I think it puts to much responsibility on young people. If the Amish could read the Bible for themselves they would know this. I have been very interested in the Amish culture for some time.
When you have tradition taking the place of the Word of God you always have a problem. It was called bundling and they put a board down the middle of the bed in the old days of early America. I, too, just finished reading Saloma's autobiography.
The beginning of a more general acceptance of the role of outdoor relief was revealed by a 1857 report of a New York Senate, “Select Committee to Visit Charitable and Penal Institutions.”“…A still more efficient and economical auxiliary in supporting the poor, and in the prevention of absolute pauperism consists in the opinion of the committee, in the proper and systematic distribution of “out door” relief.
Worthy indigent persons should, if possible, be kept from the degradation of the poor house, by reasonable supplies of provisions, bedding, and other absolute necessaries, at their own homes.
I would guess many Amish and former Amish frown on the practice now. She talks about mainly kissing and seems to be relieved that this was as far as it went, but I found it obvious that it was not uncommon for there to be much more involved than just "making out," as my generation would have named it.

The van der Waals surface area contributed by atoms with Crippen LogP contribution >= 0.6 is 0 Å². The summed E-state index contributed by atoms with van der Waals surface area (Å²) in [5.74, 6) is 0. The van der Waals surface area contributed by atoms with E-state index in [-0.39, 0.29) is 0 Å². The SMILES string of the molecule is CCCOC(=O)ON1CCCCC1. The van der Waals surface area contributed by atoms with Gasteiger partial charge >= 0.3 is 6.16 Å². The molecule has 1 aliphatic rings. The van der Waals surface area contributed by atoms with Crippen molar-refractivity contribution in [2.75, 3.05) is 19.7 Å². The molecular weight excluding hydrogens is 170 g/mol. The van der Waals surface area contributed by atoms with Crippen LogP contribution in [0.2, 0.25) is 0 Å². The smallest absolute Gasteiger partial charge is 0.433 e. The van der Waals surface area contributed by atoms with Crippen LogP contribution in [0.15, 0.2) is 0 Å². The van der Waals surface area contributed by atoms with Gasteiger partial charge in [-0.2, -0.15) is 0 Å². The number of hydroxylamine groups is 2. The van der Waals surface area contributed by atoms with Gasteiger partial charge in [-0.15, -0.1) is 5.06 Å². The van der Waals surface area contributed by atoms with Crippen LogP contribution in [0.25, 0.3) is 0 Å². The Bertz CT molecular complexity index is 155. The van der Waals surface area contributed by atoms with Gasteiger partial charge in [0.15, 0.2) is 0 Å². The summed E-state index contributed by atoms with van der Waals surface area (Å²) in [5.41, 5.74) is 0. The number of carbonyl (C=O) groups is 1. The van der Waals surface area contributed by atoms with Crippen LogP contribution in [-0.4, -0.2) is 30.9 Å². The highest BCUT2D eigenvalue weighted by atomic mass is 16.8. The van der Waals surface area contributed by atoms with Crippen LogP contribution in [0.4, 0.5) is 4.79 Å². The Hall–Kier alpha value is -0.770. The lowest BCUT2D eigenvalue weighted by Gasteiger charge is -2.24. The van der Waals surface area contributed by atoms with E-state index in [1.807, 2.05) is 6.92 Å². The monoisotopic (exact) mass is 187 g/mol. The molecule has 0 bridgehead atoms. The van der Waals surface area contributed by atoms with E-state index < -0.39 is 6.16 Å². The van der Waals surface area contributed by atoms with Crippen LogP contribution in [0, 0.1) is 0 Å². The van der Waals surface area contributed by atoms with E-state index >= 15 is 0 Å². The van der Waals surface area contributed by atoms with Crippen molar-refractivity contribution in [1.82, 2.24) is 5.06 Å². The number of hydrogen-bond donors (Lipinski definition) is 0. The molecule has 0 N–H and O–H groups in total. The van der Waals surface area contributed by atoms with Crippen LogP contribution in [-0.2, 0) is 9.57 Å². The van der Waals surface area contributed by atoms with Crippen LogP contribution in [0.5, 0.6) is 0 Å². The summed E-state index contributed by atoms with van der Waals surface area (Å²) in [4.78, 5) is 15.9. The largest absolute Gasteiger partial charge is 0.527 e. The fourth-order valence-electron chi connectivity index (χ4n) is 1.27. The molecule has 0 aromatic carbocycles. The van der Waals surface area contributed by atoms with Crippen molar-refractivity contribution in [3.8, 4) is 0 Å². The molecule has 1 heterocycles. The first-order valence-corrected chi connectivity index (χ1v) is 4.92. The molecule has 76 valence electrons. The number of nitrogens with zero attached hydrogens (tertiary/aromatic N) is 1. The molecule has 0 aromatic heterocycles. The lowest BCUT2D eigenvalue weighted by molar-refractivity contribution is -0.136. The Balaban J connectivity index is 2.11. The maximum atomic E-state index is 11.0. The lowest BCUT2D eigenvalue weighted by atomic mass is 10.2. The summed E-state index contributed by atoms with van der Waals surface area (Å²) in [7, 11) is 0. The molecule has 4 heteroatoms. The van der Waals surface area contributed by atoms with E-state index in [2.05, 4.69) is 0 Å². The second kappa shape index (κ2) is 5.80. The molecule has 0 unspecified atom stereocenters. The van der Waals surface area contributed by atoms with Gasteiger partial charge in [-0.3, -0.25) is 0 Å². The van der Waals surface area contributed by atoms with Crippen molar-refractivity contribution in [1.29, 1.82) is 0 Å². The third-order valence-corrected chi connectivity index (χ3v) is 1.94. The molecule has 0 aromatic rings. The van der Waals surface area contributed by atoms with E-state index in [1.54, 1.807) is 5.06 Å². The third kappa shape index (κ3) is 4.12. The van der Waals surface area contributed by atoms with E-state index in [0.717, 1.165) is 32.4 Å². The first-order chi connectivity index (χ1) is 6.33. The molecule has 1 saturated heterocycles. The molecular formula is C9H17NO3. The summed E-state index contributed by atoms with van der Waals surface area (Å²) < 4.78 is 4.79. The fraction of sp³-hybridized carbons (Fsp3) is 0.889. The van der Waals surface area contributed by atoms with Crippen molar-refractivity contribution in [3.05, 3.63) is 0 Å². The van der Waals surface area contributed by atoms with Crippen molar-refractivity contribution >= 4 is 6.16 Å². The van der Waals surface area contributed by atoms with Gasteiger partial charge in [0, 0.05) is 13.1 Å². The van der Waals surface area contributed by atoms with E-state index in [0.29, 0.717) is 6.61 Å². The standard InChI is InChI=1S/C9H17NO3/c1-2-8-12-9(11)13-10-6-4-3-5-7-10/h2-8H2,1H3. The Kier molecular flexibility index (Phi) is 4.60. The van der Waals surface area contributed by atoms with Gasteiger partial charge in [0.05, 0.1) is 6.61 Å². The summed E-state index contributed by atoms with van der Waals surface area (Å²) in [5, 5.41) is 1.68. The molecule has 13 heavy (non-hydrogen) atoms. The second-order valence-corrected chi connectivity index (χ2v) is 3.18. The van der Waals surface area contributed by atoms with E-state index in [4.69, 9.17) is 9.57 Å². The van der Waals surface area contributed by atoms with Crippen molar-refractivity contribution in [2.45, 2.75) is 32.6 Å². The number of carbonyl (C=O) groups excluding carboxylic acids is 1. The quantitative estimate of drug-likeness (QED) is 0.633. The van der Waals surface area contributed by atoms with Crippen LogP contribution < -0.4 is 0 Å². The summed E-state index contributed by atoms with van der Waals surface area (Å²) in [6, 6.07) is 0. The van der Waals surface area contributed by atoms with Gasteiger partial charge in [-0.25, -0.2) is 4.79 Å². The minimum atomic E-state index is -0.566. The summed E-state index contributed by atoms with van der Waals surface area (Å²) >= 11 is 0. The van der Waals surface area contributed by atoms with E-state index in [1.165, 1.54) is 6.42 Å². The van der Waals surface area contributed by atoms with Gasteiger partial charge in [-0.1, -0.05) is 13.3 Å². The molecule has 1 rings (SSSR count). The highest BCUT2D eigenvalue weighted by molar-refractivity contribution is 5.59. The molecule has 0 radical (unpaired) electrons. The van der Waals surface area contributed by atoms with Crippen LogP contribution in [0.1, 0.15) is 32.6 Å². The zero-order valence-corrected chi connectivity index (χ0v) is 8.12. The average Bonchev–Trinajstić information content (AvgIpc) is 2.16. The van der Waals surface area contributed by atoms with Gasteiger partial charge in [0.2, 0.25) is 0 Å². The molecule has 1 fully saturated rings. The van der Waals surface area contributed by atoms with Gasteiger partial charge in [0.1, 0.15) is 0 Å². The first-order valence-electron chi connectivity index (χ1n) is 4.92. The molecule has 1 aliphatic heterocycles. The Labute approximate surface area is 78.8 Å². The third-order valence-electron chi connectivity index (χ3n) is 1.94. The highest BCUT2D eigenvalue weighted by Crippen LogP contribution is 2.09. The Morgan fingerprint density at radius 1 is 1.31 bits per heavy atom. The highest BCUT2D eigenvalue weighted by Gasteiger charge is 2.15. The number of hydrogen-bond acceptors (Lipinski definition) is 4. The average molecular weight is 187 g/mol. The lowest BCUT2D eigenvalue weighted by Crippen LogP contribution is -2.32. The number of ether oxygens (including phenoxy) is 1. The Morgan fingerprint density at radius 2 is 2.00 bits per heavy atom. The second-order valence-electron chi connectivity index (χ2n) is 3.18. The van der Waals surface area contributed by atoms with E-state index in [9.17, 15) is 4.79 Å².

This part of her book left me with so many questions.
The facts revealed that only a small proportion of residents were able-bodied, and then usually in the winter months when jobs were scarce.
In many areas, poorhouses became a refuge for the sick, the severely disabled, frail elderly and homeless children who were unable to work and had no one to care for them.
Outdoor Relief The nature and amount of outdoor relief varied widely in early America but it was seldom generous or widely available.
The concept of public assistance conflicted with Calvinist values and was sometimes viewed as impinging on the personal gratifications derived from private works of charity.
The English poor laws classified poor/dependent people into three major categories and established a requirement for “residency” before aid was provided.